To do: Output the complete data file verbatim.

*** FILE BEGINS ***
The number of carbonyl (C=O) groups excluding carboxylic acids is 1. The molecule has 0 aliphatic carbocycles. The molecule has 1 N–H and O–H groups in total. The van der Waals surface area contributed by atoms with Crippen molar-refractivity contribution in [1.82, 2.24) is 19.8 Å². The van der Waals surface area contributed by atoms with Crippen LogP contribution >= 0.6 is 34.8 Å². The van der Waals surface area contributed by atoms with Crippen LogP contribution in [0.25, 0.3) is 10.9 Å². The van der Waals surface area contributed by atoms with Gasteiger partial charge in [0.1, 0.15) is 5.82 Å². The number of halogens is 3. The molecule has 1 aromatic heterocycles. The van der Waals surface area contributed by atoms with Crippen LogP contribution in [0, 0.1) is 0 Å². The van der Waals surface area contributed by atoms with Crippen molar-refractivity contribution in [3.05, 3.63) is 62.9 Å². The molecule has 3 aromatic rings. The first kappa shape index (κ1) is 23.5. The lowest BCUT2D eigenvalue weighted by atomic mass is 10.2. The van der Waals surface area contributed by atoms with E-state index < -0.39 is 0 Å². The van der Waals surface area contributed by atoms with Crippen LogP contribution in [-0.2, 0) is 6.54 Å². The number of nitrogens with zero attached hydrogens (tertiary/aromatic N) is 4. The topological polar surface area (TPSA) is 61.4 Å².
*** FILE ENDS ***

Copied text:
The number of carbonyl (C=O) groups excluding carboxylic acids is 1. The molecule has 0 aliphatic carbocycles. The molecule has 1 N–H and O–H groups in total. The van der Waals surface area contributed by atoms with Crippen molar-refractivity contribution in [1.82, 2.24) is 19.8 Å². The van der Waals surface area contributed by atoms with Crippen LogP contribution >= 0.6 is 34.8 Å². The van der Waals surface area contributed by atoms with Crippen LogP contribution in [0.25, 0.3) is 10.9 Å². The van der Waals surface area contributed by atoms with Gasteiger partial charge in [0.1, 0.15) is 5.82 Å². The number of halogens is 3. The molecule has 1 aromatic heterocycles. The van der Waals surface area contributed by atoms with Crippen LogP contribution in [0, 0.1) is 0 Å². The van der Waals surface area contributed by atoms with Crippen molar-refractivity contribution in [3.05, 3.63) is 62.9 Å². The molecule has 3 aromatic rings. The first kappa shape index (κ1) is 23.5. The lowest BCUT2D eigenvalue weighted by atomic mass is 10.2. The van der Waals surface area contributed by atoms with E-state index < -0.39 is 0 Å². The van der Waals surface area contributed by atoms with Crippen LogP contribution in [-0.2, 0) is 6.54 Å². The number of nitrogens with zero attached hydrogens (tertiary/aromatic N) is 4. The topological polar surface area (TPSA) is 61.4 Å².